“In some cases it’s literally a click of a button and the changeover is completed,” says Hodge. “But even our solutions that don’t have that necessarily still do support simplifying changeovers enormously because you can have somebody who is not necessarily proficient with the whole machine be able to very easily swap out a set of change parts, just because of the way they’re designed and engineered.”

While this ability helps set Septimatech apart in the industry, the fact that the company is “small and nimble” is also a distinction, says Martin. When clients need assistance, the company is able to react quickly and efficiently.

“With the way we’ve set up communications internally and externally, there are multiple ways customers can get in touch with us, whether it’s for a new product, they need spare parts, or they need service,” adds Hodge. “It ties back to being in business for as long as we have and the relationships that customers have developed, whether with a salesperson or a service tech or a project manager. A lot of our people are quite familiar with the lines, machinery, and projects that we have with many customers. So it’s the attention to detail that we give our customers that makes the difference.”

As much of an emphasis as Septimatech puts on the customer and solution, the company is also committed to its employees and company culture, working to ensure that employees come to work happy in a place where they have fun and have the chance to grow.

“The employees make the company,” says Martin. “Our strength really is our employees and their talent. We have a culture of finding win-win-win solutions, for the customer and the company.”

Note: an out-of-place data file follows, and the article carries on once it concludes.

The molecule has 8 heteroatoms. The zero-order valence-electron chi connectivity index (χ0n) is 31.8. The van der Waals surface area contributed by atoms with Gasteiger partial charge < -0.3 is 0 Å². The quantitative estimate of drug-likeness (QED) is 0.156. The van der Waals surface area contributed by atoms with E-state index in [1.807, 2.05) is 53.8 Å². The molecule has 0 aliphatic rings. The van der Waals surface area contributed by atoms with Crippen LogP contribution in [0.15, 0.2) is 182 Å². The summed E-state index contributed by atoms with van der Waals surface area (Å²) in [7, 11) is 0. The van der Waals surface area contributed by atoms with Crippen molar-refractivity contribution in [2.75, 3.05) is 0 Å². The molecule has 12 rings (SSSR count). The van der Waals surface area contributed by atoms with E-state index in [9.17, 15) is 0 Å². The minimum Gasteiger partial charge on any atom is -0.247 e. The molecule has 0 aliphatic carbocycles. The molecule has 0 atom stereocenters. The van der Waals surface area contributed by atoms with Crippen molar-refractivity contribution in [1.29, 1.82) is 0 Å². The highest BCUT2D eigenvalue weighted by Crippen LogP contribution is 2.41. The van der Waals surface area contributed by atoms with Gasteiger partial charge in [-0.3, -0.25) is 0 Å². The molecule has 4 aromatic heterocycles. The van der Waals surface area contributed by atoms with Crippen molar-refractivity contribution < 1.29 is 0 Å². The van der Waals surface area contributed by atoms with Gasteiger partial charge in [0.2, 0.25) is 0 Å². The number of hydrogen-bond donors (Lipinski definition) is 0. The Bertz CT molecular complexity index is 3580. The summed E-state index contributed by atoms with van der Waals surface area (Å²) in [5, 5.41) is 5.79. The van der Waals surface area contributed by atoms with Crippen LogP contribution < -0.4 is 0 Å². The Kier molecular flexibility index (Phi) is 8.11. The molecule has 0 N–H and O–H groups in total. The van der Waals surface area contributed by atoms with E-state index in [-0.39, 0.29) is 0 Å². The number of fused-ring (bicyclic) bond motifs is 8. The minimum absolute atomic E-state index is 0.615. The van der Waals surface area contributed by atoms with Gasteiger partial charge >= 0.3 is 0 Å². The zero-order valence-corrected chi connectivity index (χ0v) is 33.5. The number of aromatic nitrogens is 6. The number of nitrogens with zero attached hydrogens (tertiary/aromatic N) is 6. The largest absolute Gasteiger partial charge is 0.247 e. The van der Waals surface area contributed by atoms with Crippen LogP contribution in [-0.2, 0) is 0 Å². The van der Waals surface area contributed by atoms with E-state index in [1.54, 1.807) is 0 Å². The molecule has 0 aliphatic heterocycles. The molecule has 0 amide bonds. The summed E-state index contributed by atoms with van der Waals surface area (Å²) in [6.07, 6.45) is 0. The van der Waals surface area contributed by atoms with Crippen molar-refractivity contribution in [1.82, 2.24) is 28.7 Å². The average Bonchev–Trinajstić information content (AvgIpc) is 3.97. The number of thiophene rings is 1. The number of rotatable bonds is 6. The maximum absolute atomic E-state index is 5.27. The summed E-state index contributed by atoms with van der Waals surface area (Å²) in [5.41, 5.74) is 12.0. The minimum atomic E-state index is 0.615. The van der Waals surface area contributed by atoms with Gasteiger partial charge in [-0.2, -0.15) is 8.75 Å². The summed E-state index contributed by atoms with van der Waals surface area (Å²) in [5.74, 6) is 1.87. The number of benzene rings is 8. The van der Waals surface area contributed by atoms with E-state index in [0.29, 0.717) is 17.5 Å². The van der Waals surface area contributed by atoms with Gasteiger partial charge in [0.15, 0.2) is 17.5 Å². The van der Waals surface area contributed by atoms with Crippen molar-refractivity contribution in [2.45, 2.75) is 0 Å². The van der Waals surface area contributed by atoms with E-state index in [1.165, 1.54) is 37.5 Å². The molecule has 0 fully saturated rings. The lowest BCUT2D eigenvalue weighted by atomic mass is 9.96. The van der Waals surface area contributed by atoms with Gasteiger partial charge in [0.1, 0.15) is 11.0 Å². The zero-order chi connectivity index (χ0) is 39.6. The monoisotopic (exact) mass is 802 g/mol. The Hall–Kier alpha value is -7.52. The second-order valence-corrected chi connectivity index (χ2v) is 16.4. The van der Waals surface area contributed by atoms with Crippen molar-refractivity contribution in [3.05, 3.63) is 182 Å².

In support of this positive workplace culture is Septimatech’s code of conduct—Living the Legacy. This code is based on seven key principles including acting with trust and honesty, open communication, and cooperating and sharing responsibility.

“Everything we do is in some way tied back to meeting one of those seven aspects,” Hodge says. “We really don’t have departments; we have teams, and they really do act and communicate like teams. It’s incredible to see the way they work together and how things get pushed through the process.”

With this emphasis on creating a strong company culture, finding the right employees can be challenging in an industry that’s suffering in the labour force arena. Septimatech has experienced significant growth this last year, so training individuals properly in new areas is vital.

“If we don’t bring them on and train them, who’s going to do that?” says Martin. “So we always make sure we find a candidate with the right capabilities, where the heart is there and they fit the culture. If they have the will and want to learn, we’ll teach them how.”

Proper training is a number one priority for the company, he adds. While always fighting for the same labour pool amongst vendors and competitors, Septimatech continues to rise above with a company culture that strives to make the workplace an ideal draw for those willing to learn and put in the work. And its consistent quality and dedication to treating customers with attention and respect will undoubtedly propel the company well into its next 30 years.

“It’s more than just selling them on the first solution,” says Hodge. “It’s also supporting them after the first project and into the future.”